How long can you store microgreens?

How Long Can You Store Microgreens at Home?

Microgreens are a new crop, have not been as studied or analyzed extensively, and there are very few associations or cooperating groups of microgreen growers.

So, it’s hard to say how long you can store microgreens at home.

Microgreens experience senescence, the moment we harvest them.

Typical microgreens are perishable and have a short shelf life if you grow them yourself. If you buy your microgreens, then the shelf life is even shorter.

There are at least three factors that affect the shelf life of microgreens:

  • storage temperature (humidity and light)
  • harvesting (cutting, washing, drying)
  • packaging and air mix.

Each of them can affect the microgreens’ shelf life from 1-to-2 days, 5-to-8 days, 10-14 days, or even up to 21 days.

So, we did some experiments and checked out some research for you on storing microgreens varieties at home.

I hope this post answers your question.

How To Store Your Microgreens for LONGER SHELF LIFE | @Donny Greens

You can continue reading the article below, or download the PDF version:

Combating Urban Food Deserts

If you live in an urban city as we do, you shop at markets that can limit your access to foods like microgreens.

This creates “food deserts” in urban areas where you and I do not have easy access to foods full of nutrients.

And when fresh produce reaches your supermarket, it’s lost nutritional value during transport.

You may even have friends and coworkers are talking about the taste and nutrition of microgreens, but you can’t find them.

That’s because they are perishable.

Without refrigeration, the last one to two days.

The short microgreens shelf life doesn’t make for big marketing campaigns because of the high costs in the shipping and distribution to restaurants and supermarkets.

And if you do not consume them in days they wilt, become moist, start smelling and lose taste. You will discard them, creating unnecessary waste.

Several urban farms across the country, including our own JPure Farms, are growing microgreens to consume.

Local production and consumption of microgreens play a part in reducing greenhouse gasses caused by the 30–40% of produce that ends up in landfills across the world.

But why do microgreens have a short shelf life?

Sunfower seed respirating
Figure 1 Sunflower Microgreens Respiring

Short Shelf Life

We know from hundreds of studies that the respiration rate of a crop determines its shelf life, including microgreens.

Plants respire by using the sugars produced during photosynthesis plus oxygen to produce energy for growth.

Respiration is the opposite of photosynthesis.

Unlike mature plants, microgreens respire during the germination process.

We harvest microgreens at the cotyledon stage. As soon as you cut them, respiration speeds up, and they die.

Growing your own food is a big business. So every commercial grower’s goal is to extend shelf life.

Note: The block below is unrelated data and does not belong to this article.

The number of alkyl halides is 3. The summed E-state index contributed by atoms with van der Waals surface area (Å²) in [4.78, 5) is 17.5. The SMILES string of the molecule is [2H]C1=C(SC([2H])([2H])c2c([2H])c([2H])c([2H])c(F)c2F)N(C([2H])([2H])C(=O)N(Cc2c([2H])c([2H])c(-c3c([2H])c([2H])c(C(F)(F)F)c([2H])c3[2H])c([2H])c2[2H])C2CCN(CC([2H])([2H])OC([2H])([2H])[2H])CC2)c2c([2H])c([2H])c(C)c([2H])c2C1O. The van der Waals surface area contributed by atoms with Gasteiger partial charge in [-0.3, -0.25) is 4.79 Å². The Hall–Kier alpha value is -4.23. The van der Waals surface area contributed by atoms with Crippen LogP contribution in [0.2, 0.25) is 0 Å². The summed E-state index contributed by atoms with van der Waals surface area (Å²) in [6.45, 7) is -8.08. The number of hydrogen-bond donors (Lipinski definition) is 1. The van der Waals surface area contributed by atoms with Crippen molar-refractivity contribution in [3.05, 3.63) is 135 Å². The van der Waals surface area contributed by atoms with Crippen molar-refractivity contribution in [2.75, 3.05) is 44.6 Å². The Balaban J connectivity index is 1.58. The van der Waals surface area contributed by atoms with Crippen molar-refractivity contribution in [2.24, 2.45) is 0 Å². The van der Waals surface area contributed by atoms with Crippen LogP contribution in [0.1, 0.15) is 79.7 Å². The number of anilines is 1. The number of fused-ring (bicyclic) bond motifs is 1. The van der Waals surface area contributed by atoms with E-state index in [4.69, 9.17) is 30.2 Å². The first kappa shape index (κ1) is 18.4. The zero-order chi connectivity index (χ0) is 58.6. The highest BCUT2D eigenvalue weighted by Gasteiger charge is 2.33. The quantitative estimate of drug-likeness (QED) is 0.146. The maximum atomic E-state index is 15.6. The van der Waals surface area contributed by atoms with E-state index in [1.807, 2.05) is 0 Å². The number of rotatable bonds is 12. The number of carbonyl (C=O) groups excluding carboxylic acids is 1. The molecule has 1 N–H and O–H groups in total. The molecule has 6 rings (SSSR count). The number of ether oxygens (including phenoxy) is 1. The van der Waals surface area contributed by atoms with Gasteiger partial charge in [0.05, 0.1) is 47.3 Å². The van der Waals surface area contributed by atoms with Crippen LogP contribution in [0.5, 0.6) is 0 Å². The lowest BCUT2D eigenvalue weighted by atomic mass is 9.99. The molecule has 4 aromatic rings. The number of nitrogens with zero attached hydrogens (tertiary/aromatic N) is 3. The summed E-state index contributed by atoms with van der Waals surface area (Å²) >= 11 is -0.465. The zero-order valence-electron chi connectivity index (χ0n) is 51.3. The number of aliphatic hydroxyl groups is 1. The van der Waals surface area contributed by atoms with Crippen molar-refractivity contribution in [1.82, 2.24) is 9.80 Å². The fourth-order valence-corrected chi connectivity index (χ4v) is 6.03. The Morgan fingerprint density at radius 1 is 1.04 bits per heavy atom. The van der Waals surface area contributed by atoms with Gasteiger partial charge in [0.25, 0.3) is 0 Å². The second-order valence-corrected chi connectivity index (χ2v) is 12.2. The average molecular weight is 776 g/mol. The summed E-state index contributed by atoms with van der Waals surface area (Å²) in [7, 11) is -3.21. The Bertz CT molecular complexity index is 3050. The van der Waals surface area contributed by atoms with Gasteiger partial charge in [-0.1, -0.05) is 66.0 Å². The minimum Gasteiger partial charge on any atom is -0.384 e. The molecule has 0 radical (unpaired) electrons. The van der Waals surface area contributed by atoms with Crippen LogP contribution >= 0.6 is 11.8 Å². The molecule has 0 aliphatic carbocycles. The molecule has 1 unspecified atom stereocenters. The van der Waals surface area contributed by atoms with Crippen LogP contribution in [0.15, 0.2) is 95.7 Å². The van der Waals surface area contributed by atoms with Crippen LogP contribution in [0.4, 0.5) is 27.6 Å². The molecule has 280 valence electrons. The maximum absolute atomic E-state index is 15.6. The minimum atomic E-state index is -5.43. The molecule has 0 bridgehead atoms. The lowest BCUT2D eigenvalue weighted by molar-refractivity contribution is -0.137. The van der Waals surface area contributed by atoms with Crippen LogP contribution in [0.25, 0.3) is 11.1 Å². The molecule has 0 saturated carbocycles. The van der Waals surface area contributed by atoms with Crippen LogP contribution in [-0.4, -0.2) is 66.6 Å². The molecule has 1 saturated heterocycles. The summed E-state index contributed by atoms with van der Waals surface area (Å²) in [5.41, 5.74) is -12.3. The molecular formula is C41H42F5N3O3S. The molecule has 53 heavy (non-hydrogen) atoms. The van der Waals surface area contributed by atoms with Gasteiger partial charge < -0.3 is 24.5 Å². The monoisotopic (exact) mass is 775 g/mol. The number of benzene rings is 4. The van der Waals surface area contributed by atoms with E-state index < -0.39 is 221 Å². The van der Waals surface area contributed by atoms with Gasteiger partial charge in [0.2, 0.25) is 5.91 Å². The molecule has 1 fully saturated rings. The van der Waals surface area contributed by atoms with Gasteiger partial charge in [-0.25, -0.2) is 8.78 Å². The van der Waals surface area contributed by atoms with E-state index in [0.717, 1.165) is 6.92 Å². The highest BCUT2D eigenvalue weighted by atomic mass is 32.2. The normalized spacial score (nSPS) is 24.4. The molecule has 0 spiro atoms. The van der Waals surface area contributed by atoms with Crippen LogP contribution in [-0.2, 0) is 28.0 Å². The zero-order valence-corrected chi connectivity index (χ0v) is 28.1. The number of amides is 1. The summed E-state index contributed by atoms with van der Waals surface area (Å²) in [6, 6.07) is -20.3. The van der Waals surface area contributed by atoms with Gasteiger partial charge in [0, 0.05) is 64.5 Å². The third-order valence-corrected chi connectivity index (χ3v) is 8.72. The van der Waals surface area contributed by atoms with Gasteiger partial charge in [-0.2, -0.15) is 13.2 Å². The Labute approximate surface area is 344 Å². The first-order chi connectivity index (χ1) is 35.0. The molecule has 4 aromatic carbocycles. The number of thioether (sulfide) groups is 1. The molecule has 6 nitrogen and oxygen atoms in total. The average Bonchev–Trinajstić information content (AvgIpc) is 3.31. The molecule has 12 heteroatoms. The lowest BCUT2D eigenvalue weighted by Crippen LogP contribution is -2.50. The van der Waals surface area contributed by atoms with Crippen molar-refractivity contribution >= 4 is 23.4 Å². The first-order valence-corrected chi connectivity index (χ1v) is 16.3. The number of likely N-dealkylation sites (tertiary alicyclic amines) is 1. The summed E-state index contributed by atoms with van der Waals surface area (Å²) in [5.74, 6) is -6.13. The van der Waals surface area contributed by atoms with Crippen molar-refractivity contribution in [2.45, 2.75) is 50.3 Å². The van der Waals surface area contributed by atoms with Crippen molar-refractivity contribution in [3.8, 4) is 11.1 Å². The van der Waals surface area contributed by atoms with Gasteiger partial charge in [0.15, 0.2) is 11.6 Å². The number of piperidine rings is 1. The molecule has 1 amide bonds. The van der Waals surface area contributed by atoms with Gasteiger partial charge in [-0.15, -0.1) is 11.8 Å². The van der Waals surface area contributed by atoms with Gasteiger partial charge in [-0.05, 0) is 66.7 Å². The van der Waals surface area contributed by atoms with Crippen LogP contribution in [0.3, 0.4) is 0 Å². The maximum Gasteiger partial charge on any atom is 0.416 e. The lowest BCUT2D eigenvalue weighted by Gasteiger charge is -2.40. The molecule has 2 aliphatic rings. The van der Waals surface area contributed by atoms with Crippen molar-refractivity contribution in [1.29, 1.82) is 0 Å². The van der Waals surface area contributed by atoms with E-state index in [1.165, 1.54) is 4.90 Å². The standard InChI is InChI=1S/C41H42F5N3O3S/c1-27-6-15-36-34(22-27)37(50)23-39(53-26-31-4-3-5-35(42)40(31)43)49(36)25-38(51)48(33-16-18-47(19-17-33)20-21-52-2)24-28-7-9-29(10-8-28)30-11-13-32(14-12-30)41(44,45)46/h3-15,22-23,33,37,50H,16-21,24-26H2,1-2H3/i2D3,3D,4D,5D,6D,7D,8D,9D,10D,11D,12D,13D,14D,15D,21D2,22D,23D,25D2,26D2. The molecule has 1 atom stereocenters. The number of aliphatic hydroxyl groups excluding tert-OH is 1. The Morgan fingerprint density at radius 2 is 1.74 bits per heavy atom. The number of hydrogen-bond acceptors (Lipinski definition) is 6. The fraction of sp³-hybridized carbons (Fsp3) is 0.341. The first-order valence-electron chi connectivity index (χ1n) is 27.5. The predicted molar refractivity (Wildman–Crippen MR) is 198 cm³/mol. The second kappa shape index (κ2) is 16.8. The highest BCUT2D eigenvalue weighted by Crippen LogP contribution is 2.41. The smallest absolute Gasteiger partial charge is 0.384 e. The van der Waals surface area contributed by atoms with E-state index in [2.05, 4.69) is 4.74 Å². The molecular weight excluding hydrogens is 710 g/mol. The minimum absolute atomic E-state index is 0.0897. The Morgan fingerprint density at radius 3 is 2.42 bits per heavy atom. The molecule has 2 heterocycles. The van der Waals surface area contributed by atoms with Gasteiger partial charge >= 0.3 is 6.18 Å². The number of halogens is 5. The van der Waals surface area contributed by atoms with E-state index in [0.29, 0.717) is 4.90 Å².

They optimize post-harvest handling conditions to achieve this.

The focus is to reduce the respiration rates of microgreens.

There are studies underway to identify ways to extend the shelf life of microgreens which could make cross-country transportation workable.

What are some harvesting activities that help increase microgreens storage at home?

Harvesting (Cutting, Washing, Drying)

If you buy your microgreens, they come in a plastic package, cut, triple washed, kept at a set temperature. You just take some out, wash them and serve.

The rest you store. We’ll talk about that later.

What if you’re like me? You grow your own?

Preparing Your Microgreens

Microgreens are tender and you want to be careful cutting, washing and drying them. You want to do it fast so you can cool them. This will slow the rate of respiration, spoilage and senescence.


You should know that blunt blades reduce the storage life of fresh-cut leafy vegetables.

So, you want to cut your microgreens with a sharp blade to prevent bruising, damage, and increasing respiration.

Use very sharp scissors or knife. And if you want to take it to the next level, sterilize them with 75 ML/100 ML alcohol.

I’ve read where some home growers use ceramic scissors, rather than steel. But I cannot verify whether using them extends storage.

Red Beet Microgreens
Figure 2. Our Home-Grown Radish Microgreens.

Washing and Cleaning

You want to wash any dirt from the cut plants.

  • Put cold water, as cold as you can get it, in your kitchen sink.
  • Wash the greens.
  • Rinse under running water.
  • Place each plant on paper napkins or a clean terrycloth (100% cotton).

You want to work with speed.

I’ve read some folks recommending adding regular bleach.

There is some research that shows calcium chloride could be significant in improving shelf life.

I would recommend you not use these compounds. Professional growers I know use food-grade hydrogen peroxide, about one teaspoon per two gallons of water.

This can extend the shelf life by another 2-3 days (along with proper packaging and cooling)



You can just put paper towels on top of the microgreens and pat them. You can do the same with terrycloth.